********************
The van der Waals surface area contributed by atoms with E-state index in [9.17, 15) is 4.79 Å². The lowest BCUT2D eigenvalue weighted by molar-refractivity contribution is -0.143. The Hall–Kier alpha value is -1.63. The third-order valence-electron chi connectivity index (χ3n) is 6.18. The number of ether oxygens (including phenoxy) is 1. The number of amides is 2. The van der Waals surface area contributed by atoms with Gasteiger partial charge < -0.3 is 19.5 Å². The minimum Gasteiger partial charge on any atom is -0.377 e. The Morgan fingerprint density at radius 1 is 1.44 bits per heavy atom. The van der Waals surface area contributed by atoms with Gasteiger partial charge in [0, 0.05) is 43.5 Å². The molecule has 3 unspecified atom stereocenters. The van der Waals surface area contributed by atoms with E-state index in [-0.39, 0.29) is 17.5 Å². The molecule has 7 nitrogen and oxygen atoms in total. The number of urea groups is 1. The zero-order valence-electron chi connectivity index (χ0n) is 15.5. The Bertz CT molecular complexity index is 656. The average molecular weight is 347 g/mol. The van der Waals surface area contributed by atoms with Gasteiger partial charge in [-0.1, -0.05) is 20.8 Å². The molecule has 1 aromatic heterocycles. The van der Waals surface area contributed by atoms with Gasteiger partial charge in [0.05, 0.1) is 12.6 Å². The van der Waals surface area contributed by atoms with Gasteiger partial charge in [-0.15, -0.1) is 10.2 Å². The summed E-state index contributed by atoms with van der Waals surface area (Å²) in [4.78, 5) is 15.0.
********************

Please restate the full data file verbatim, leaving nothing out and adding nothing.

The van der Waals surface area contributed by atoms with E-state index in [9.17, 15) is 4.79 Å². The lowest BCUT2D eigenvalue weighted by molar-refractivity contribution is -0.143. The Hall–Kier alpha value is -1.63. The third-order valence-electron chi connectivity index (χ3n) is 6.18. The number of ether oxygens (including phenoxy) is 1. The number of amides is 2. The van der Waals surface area contributed by atoms with Gasteiger partial charge < -0.3 is 19.5 Å². The minimum Gasteiger partial charge on any atom is -0.377 e. The Morgan fingerprint density at radius 1 is 1.44 bits per heavy atom. The van der Waals surface area contributed by atoms with Gasteiger partial charge in [0, 0.05) is 43.5 Å². The molecule has 3 unspecified atom stereocenters. The van der Waals surface area contributed by atoms with E-state index in [-0.39, 0.29) is 17.5 Å². The molecule has 7 nitrogen and oxygen atoms in total. The number of urea groups is 1. The zero-order valence-electron chi connectivity index (χ0n) is 15.5. The Bertz CT molecular complexity index is 656. The average molecular weight is 347 g/mol. The van der Waals surface area contributed by atoms with Gasteiger partial charge in [-0.1, -0.05) is 20.8 Å². The molecule has 1 aromatic heterocycles. The van der Waals surface area contributed by atoms with Gasteiger partial charge in [0.05, 0.1) is 12.6 Å². The van der Waals surface area contributed by atoms with Gasteiger partial charge in [-0.15, -0.1) is 10.2 Å². The summed E-state index contributed by atoms with van der Waals surface area (Å²) in [4.78, 5) is 15.0.